But while we ponder the future, it is proper that we also understand how we got here. I am aware that my party, the NPP, is undertaking some introspection on how it lost some of the seats that it did not expect to. This is right and proper, although we can do so without some of the finger pointing that has been played out in the full glare of the media. We need to focus on solutions and not one another. I believe that once the NDC comes to the inevitable moment of acceptance, they will also want to undertake an honest assessment of their performance. Both these exercise are good for democracy.
There are however some trends that can be gleaned from the results recorded on December 7th. Broadly speaking, the NPP’s 4-point advantage in the Presidential contest, contrasted with the near-parity haul of parliamentary seats, should tell us something about the evolving decision-making process among Ghanaian voters. It would seem that voters are increasingly making choices based on their independent assessment of the faces on the ballot, rather than the symbols next to them. In several seats, the president won while the candidates fell off the coattails that were expected to tide them over. This is backed up by some surveys ahead of the election which showed that voters now considered message and track record more important than party affiliation.
There is another trend attendant to this. For most of the fourth republic, the two major parties have been assured of the loyalty of their strongholds. For the NDC, votes from the Volta and Northern Regions have offered it comfort and certainty while the NPP has relied on the Ashanti Region as its impregnable vanguard. The results from this election tell us that these old truths are under attack. The NPP, for instance, posted very impressive results in part of the North while the NDC inched above twenty-seven percent of the vote in the Ashanti Region. The NPP won the Hohoe seat in the Volta Region for the first time ever while the NPP’s quest to win all forty-seven seats in the Ashanti Region fell short by five seats. To repeat a phrase we have heard all too often this year, we are not in normal times.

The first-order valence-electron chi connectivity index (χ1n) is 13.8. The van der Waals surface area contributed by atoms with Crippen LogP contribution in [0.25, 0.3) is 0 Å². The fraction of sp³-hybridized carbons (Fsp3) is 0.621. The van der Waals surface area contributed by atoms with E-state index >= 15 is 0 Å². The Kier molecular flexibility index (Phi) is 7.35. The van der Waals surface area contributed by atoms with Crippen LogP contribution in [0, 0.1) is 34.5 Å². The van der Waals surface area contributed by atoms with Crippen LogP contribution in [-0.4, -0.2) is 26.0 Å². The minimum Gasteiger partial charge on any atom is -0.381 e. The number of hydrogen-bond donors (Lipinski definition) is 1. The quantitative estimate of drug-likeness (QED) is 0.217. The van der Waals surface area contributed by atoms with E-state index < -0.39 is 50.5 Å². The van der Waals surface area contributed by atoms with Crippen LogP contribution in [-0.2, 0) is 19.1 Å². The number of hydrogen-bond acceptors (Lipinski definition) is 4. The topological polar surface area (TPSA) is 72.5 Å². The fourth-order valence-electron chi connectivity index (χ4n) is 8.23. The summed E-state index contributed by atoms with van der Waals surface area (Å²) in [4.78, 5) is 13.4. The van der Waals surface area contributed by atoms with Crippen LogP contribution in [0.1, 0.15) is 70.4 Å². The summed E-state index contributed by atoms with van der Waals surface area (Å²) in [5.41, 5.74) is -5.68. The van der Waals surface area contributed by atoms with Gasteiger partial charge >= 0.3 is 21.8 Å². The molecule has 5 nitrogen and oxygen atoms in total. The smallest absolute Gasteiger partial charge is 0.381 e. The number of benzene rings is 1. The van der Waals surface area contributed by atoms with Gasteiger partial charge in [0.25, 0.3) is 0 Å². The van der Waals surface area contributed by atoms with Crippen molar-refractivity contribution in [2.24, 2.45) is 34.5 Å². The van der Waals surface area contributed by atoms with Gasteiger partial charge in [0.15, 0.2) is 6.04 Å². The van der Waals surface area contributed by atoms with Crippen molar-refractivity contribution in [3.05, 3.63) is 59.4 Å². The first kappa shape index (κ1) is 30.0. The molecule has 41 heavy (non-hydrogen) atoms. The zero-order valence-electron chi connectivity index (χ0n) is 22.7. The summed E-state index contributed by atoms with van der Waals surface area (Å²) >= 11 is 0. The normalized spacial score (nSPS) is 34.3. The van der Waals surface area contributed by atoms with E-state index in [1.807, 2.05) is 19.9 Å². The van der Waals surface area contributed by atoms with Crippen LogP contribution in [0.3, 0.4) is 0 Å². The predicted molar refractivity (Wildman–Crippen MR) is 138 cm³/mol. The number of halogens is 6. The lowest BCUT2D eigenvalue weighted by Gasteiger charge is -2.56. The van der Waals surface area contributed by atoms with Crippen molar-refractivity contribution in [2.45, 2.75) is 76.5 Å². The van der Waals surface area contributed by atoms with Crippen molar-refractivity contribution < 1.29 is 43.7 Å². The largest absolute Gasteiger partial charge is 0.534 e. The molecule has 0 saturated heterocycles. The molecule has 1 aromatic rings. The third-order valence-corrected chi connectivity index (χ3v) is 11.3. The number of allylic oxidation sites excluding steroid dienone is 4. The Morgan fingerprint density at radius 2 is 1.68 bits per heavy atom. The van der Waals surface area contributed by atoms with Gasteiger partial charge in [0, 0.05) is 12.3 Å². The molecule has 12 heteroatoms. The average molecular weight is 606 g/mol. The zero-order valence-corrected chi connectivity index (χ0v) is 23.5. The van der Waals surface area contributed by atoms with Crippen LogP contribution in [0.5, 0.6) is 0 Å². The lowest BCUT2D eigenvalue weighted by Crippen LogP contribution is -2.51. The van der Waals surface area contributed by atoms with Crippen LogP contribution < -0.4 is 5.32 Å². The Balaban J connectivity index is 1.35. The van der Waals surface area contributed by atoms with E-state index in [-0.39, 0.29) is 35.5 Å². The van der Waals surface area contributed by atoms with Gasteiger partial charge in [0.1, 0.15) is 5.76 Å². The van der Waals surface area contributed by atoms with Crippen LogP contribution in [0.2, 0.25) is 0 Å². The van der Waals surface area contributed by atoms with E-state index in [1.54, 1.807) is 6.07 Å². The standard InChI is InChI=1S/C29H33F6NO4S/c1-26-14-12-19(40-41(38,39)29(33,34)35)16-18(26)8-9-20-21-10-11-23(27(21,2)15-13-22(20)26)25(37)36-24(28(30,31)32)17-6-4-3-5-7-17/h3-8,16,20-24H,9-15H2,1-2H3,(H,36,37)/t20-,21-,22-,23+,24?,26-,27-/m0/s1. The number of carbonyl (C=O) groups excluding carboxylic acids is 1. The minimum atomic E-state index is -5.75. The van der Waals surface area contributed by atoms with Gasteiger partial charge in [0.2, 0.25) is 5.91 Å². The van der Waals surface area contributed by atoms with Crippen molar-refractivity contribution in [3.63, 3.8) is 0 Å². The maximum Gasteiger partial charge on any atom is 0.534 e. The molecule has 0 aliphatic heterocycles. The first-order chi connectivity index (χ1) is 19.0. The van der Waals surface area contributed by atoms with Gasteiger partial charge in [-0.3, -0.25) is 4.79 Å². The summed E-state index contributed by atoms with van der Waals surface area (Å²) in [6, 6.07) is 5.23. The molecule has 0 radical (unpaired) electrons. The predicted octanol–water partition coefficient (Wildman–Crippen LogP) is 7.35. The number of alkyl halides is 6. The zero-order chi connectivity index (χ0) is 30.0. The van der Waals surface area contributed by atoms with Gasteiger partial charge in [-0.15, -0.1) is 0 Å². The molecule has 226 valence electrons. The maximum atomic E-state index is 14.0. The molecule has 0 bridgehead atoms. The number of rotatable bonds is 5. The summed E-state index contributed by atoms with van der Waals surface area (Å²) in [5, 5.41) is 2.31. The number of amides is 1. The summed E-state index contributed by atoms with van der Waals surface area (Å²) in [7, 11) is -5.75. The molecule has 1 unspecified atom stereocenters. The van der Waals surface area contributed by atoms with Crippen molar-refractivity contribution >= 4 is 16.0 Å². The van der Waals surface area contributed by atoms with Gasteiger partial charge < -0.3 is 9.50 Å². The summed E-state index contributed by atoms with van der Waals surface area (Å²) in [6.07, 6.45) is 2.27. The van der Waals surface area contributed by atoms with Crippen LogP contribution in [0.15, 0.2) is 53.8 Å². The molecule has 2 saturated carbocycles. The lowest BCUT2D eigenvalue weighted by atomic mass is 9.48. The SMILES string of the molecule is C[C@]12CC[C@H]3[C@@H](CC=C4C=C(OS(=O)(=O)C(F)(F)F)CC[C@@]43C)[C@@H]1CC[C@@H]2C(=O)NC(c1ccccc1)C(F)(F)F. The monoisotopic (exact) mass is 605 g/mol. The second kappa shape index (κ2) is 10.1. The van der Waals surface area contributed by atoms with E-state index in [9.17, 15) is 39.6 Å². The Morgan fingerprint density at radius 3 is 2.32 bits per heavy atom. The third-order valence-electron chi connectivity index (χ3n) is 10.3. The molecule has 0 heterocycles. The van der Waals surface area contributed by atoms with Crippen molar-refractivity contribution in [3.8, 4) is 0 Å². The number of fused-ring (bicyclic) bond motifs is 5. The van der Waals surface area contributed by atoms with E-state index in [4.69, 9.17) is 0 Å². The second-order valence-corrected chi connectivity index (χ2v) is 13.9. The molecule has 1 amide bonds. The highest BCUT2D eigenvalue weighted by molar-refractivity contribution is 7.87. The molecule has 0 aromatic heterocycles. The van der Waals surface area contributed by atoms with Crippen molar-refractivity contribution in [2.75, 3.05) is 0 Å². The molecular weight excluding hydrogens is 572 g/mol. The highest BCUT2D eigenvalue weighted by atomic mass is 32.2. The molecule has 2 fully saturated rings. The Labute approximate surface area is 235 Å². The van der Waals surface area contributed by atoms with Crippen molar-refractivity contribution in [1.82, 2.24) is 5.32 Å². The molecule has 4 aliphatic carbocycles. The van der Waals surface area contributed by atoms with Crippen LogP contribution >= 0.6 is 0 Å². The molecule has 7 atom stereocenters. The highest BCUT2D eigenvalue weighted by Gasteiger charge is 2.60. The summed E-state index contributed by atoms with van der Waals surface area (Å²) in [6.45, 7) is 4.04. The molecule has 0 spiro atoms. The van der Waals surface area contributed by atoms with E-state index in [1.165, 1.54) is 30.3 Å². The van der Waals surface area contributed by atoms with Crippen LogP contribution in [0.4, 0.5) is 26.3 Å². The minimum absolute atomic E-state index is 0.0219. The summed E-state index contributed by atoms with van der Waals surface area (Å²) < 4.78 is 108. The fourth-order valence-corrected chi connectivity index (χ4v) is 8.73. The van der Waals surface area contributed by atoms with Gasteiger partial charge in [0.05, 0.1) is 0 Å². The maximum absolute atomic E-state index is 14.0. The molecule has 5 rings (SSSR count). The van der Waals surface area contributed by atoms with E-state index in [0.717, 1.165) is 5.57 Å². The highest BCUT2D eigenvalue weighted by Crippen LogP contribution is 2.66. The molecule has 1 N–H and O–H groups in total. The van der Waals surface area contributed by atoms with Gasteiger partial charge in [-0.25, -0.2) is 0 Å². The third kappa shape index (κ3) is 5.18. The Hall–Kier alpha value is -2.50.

As politicians, we need to respond appropriately to the messages that voters send with their thumbs. In the choices that voters are making, they are sending a clear message that the old rules no longer apply and that after eight elections, three of which have resulted in transfers of power, they are getting savvier at this. They have had the chance to assess not just the parties but also the personnel they have presented. They are now able to recognise performance and they are going to make decisions based on that judgement. No longer would they vote for a candidate merely because he or she has been presented by a party they have sympathies for.
This imposes a greater responsibility on us as public servants whose jobs come with four year performance reviews. We need to pay much closer attention to voters, even if we represent “safe” seats. We have to recognise that voters are not unaware of their awesome power and they are now more eager than ever before to exercise it. This should not frighten us; it should challenge us to become better at representing our people. Our survival as a republic is contingent on an engaged electorate who enthusiastically proffer or withhold their consent. It should be gratifying that voters are watching us closely and making informed choices. Because the alternative, when they start to ignore us, is what will be truly scary.
Prince Hamid Armah, PhD
Member of Parliament-Elect,